Twice, nay three times a year since third parties have been in fashion the delegates of the political churches assemble in Ipswich to pass patriotic resolutions and designate the candidates whom the good people of Essex County, with implicit faith in the wisdom of the selection, are expected to vote for.

The Choate Bridge

For the rest there are pleasant walks and drives around the picturesque village.

Little Neck historic Ipswich MA

Little Neck women and children

The people are noted for their hospitality; in summer the sea wind blows cool over its healthy hills, and take it for all in all, there is not a better preserved or pleasanter specimen of a Puritan town remaining in the ancient Commonwealth.”

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6 replies »

  1. I’m really confused by the “female seminary where Andover theological students are wont to take unto themselves wives of the daughters of the Puritans”. Were the theological students religious lesbians looking for Puritan girlfriends/wives? Or is that sentence badly structured? Every time I see that sentence it causes me to pause.

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    • It is badly worded, but what I think he was saying was that theology students at Andover Theological Seminary in Newton were attracted to the young women at the Ipswich Female Seminary. I Googled and found that from September 1830 to September 1835, fifty-three female graduates of the Ipswich Female Seminary were employed as teachers in the West and South while during the same time 25 young men from the Andover Theological Seminary and about the same number from Princeton also went to those areas to teach. https://books.google.com/books?id=za4pAQAAMAAJ&pg=PA236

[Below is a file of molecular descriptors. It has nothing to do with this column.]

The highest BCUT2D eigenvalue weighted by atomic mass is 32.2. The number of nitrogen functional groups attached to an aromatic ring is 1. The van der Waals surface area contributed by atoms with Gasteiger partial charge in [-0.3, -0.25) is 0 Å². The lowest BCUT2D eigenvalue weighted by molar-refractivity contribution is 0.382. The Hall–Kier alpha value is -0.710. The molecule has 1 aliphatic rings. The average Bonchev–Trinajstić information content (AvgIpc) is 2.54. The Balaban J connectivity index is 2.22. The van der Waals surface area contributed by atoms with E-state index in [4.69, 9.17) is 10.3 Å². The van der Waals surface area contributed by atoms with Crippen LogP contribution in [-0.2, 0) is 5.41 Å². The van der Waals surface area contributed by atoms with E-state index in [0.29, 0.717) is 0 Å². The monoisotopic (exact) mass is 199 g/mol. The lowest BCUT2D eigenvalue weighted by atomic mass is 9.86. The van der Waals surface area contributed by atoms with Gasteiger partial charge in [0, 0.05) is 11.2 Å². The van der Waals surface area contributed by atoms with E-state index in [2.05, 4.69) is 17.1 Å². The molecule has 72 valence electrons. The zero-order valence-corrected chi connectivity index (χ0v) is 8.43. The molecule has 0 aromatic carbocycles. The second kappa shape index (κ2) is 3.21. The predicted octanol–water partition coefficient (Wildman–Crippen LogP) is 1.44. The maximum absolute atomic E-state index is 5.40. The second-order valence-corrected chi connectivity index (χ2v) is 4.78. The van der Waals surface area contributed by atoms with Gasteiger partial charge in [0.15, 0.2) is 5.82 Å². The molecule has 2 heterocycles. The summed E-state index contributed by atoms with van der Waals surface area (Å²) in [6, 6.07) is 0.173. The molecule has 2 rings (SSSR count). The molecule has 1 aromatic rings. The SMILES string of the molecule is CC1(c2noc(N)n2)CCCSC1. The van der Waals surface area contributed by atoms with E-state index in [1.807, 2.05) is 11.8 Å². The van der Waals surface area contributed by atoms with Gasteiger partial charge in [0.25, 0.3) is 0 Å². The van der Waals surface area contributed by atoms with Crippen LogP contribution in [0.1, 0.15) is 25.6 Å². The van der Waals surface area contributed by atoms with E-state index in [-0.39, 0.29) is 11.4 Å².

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      • Thank you! Now that makes sense. For some silly reason I kept mistakingly thinking that the Ipswich Seminary’s official name was Andover. I was so confused at the contrary thought of Puritan lesbians!

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  2. I wonder if you could tell us the names of the people in the photo? I tried to read them and some of them are not quite clear and unfortunately the one I most want to know about I’m not certain of what it says. Matthew??? It could say Paul or could say Parish. My family were members of the Winthrop fleet and we lived in Ipswich during its first period. So I am very curious. Thank you for the wonderful article

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    • Hi, I don’t know the identity of the men or the nature of this photo. The names are, left to right, James Nason, Edward Lord, Urvana R. Williams, William Litchinson, John S. Houtchinson, Matthew Paul, Francis Hollis (?), Thomas W. Quimby, and Nathaniel…(illegible). Edward Lord of Ipswich died in 1898. Thomas W. Quimby moved from Amesbury to Haverhill in 1869. The men have similar cravats and three of the men have jackets with dark collars, a style that was popular in the 1840’s!